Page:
Rare is the company that doesn’t encounter an occasional PR problem. Perhaps a customer feels insulted, or an employee sends a revealing email to the wrong person, or a rival spreads damaging rumors, or a popular product turns out to have an embarrassing flaw.
When a PR problem occurs, many small-business owners instinctively try to lie or remain silent and hope the uproar dies a swift death. But that almost never happens. So, when a negative incident occurs, here are some proactive steps you can take to keep a small PR problem from becoming a large-scale crisis.
Act Quickly and Decisively at the First Sign of Trouble
If you put out a fire early, you limit the damage it does. In the same way, if you avoid delays in responding to a PR problem, you reduce the chance it will grow into a crisis. In most cases, there are major advantages (see below) to publicizing your side of the story before someone else’s version becomes solidly entrenched in people’s minds.
Of course, just as you never know where a fire will start, you can’t know in advance what type of PR problem may crop up. But you can be prepared with the following:
- An up-to-date list of key media contacts — in both your community and your industry — who are willing to listen to your side of any story
- A relationship with a trained PR professional who can help you craft appropriate responses to any problem that occurs
- A mindset that favors quick, decisive responses to PR problems rather than silence or cover-ups
Don’t Dig the Hole Any Deeper
It’s never easy or enjoyable to deal with a PR problem, so many small-business owners try to deny any wrongdoing or negative intentions. This approach is not going to help you, and it may come back to haunt you.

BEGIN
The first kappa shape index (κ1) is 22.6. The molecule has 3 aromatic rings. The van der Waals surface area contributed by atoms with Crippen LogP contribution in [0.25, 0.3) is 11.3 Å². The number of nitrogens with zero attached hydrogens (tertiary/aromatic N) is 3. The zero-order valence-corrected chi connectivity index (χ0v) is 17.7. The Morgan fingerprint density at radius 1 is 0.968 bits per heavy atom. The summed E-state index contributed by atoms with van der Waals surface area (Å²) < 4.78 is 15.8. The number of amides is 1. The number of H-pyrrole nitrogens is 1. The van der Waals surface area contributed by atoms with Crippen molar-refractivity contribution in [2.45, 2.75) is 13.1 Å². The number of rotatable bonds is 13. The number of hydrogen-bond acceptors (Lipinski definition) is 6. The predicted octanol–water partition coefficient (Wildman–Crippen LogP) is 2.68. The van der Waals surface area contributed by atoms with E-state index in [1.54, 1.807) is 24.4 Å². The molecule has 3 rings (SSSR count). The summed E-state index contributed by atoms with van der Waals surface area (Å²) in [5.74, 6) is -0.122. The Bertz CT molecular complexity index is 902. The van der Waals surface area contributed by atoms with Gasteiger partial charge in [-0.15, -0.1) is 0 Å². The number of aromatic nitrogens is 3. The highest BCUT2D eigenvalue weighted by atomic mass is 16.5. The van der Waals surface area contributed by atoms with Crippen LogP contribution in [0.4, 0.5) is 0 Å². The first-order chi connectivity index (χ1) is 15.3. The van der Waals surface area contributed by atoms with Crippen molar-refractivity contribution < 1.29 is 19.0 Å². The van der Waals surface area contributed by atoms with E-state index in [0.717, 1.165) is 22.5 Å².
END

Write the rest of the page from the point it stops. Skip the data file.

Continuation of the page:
It’s far less painful over the long run to acknowledge the problem and work to limit any additional damage. For example, clarify any misinterpreted remarks, explain why the revealing email is not a damaging admission (if it is, apologize humbly, and also find a rationalization to make it seem less damaging), vehemently deny the lies or negative rumors, or withdraw or recall the flawed product.
A good example is Taco Bell’s handling of a lawsuit in 2011 alleging its “seasoned beef” contained only 35% of that meat. The company fired back with a coordinated PR, advertising, and online promotional campaign making much of its healthy ingredients and great taste. The scandal blew over quickly.
You can get an amazing amount of favorable mileage from an apology. Try the old standby: “I’m sorry.”
Share the Facts Widely and Openly
You can often avert an impending PR crisis by coming clean with the facts. By revealing what you did, why you did it, and what you’re doing to make the situation better, you greatly weaken the public’s propensity to speculate about unwarranted activities and unfriendly motivations.
In the Taco Bell example, above, a major element of the company’s response was to quickly came clean with details, showing that the food was actually 88% beef and 12% unspecified but delicious “secret ingredients.” Fans of the food swallowed this explanation, and a potential crisis was averted.
Revealing the details also allows you to frame the story in the most flattering way possible. Of course, it’s important to tell your story just the way you want it told, so think it through, from start to finish, before you make any public statements.
Admit When You’re Wrong
People recognize that everyone makes mistakes, and they’re generally willing to forgive. But they are far less forgiving of business owners who refuse to admit when they’re wrong.
Accept your company’s errors, whether they’re committed by you or an employee. Show that you’ve learned from your missteps: Change your policy. Take back the defective products. Hire a more reliable subcontractor. Fire the incompetent employee.
Make It Up to the People You’ve Harmed
If your PR problem has done some harm — perceived or emotional — or caused some degree of inconvenience to others, take responsibility and do your best to remedy the situation. Offer compensation or provide some special privilege. In most cases, it’s worthwhile to forge a personal link that shows your heart is in the right place.
It doesn’t hurt to laugh at yourself, either. In 2010 a Red Cross worker accidentally tweeted about drinking beer on the job, and a brief tsunami of public criticism ensued. But the Red Cross counterpunched by light-heartedely tweeting “we’ve confiscated the keys” to the liquor cabinet, and also by getting favorable cooperation from the beer company named in the tweet.
PR problems are best prevented in the first place, of course. But since that’s not always possible, prepare now — mentally, emotionally, and practically — to respond in the most sensible ways you can.
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